There may be a better way, though. Spreading out the $1.2 million conversion over 10 years at $120,000 per year will put you in the 22% tax bracket in tax year 2023 after taking the standard deduction. That means paying about $18,430 in federal taxes per year on the converted portion. Over the decade, that totals about $184,300, for a total tax savings of about $214,000. (Although tax brackets change from year to year, we’re assuming you’ll stay in the 24% bracket for simplicity.)

People under the age of 59.5 should be aware of the five year rule during a Roth conversion. Withdrawing money from a Roth account less than five years after a conversion may result in a 10% penalty. However, this rule does not apply to people aged 59.5 or over, nor to those who benefit from certain exceptions.

More Considerations on Roth Conversion

There are other factors to keep in mind. On the one hand, adding taxable income from a Roth conversion can increase taxes on your Social Security benefits. You may also have to pay more Health insurance premiums and lose access to certain tax credits.

Additionally, the money you leave in the Roth in partial conversions will likely continue to grow, so you’ll need to convert more than $120,000 in subsequent years to empty the account. Additionally, future tax rates may increase. These uncertainties mean that any projection of taxes due under the phased conversion plan may differ significantly from the actual amounts you will owe. Converting everything now offers certainty: you will know exactly how much you have to pay.

Deciding if a Roth conversion is correct

A 65-year-old couple looks at their retirement savings and wonders if a Roth conversion is worth it.A 65-year-old couple looks at their retirement savings and wonders if a Roth conversion is worth it.

A 65-year-old couple looks at their retirement savings and wonders if a Roth conversion is worth it.

There are a lot of moving parts when evaluating a large Roth conversion. You may want to follow this process and speak with a Financial Advisor To better understand how this maneuver will affect your outlook:

  • Determine how you want to handle the IRA money when you die. If the goal is a completely tax-free inheritance, calculated partial Roth conversions can maintain this tax-free growth for heirs over time.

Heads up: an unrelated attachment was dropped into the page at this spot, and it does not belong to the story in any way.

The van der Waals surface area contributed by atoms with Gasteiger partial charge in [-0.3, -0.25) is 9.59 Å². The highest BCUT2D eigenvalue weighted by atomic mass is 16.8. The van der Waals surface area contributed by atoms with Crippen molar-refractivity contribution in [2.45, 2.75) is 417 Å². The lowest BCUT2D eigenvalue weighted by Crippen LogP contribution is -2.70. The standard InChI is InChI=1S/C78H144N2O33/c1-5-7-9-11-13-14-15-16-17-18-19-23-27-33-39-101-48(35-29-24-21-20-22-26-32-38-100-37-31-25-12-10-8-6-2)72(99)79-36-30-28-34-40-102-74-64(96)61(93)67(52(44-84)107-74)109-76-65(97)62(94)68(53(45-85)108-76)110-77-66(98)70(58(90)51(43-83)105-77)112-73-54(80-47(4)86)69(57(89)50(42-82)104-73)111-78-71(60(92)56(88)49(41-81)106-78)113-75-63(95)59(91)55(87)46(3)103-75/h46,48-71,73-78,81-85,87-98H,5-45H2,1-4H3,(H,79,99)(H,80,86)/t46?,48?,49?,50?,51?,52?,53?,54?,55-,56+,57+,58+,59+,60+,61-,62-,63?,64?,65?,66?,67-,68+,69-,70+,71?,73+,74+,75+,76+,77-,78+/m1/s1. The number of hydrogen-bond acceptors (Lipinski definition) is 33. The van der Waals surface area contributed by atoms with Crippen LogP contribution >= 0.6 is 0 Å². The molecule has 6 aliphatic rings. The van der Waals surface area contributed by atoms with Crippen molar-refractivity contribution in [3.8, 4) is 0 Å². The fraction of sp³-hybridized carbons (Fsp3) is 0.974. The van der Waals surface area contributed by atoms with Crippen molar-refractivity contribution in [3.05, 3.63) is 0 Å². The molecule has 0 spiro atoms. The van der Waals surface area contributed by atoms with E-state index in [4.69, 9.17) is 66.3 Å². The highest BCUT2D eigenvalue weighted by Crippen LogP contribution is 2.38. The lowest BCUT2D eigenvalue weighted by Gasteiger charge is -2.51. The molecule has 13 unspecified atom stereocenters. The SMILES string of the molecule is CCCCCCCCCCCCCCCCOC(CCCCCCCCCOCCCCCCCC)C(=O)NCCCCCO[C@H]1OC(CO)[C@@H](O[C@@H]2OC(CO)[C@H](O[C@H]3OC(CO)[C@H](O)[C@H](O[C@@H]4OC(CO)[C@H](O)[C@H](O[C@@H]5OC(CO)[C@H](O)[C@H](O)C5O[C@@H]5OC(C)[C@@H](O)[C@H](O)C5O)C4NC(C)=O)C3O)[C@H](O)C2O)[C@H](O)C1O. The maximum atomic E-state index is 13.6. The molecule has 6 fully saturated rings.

• Compare current and expected future tax rates. Paying taxes now on a lump sum conversion or a series of larger conversions can ultimately save you money if tax rates increase in the future.

  • Consider other elements of your financial plan. Review your income streams, multi-year tax outlook, healthcare costs and estate plan. Choosing which Roth conversion method is best for you will likely require a careful and comprehensive analysis of your financial outlook.

Conclusion

Although you can do a Roth conversion at any age, converting an entire $1.2 million IRA to a Roth account in one fell swoop will typically hit you with a sizable tax bill. However, partial Roth conversions designed specifically for you can be a big help. Review your retirement spending plans, estate planning, healthcare budgets and more before opting for a conversion. Also consider potential changes to tax rates in the future and how they might impact you.

Retirement Planning Tips

  • A Financial Advisor can help you evaluate whether a Roth IRA conversion makes sense for you. Finding a financial advisor doesn’t have to be difficult. The free SmartAsset tool connects you with up to three licensed financial advisors who serve your area, and you can have a free introductory call with your advisor to decide which one seems best for you. If you are ready to find an advisor who can help you achieve your financial goals, get started now, gand I started now.

  • Smart assets Social Security Calculator is a quick and easy way to project your monthly check amount after you’ve claimed your benefits. If you are considering moving to a new state to retire, it is important to evaluate that state’s tax environment. Smart assets retirement tax allegiance The tool can help you do that.